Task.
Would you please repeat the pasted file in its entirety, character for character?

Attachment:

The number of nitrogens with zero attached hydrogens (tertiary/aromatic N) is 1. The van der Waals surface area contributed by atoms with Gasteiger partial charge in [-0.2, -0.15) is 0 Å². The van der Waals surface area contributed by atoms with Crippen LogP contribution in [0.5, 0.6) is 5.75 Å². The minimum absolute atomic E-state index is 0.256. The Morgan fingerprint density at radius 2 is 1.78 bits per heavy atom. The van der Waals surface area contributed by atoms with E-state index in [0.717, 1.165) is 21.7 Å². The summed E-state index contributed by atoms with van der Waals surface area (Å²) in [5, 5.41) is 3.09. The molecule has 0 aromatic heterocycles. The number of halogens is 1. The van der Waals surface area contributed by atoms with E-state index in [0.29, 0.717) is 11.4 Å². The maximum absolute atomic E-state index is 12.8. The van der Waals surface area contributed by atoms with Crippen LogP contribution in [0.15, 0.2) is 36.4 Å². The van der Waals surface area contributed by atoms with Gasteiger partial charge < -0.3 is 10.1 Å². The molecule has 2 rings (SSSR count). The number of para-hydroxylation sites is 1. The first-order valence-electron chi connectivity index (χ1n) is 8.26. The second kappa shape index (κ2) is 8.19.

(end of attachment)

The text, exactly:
The number of nitrogens with zero attached hydrogens (tertiary/aromatic N) is 1. The van der Waals surface area contributed by atoms with Gasteiger partial charge in [-0.2, -0.15) is 0 Å². The van der Waals surface area contributed by atoms with Crippen LogP contribution in [0.5, 0.6) is 5.75 Å². The minimum absolute atomic E-state index is 0.256. The Morgan fingerprint density at radius 2 is 1.78 bits per heavy atom. The van der Waals surface area contributed by atoms with E-state index in [0.717, 1.165) is 21.7 Å². The summed E-state index contributed by atoms with van der Waals surface area (Å²) in [5, 5.41) is 3.09. The molecule has 0 aromatic heterocycles. The number of halogens is 1. The van der Waals surface area contributed by atoms with E-state index in [0.29, 0.717) is 11.4 Å². The maximum absolute atomic E-state index is 12.8. The van der Waals surface area contributed by atoms with Crippen LogP contribution in [0.15, 0.2) is 36.4 Å². The van der Waals surface area contributed by atoms with Gasteiger partial charge < -0.3 is 10.1 Å². The molecule has 2 rings (SSSR count). The number of para-hydroxylation sites is 1. The first-order valence-electron chi connectivity index (χ1n) is 8.26. The second kappa shape index (κ2) is 8.19.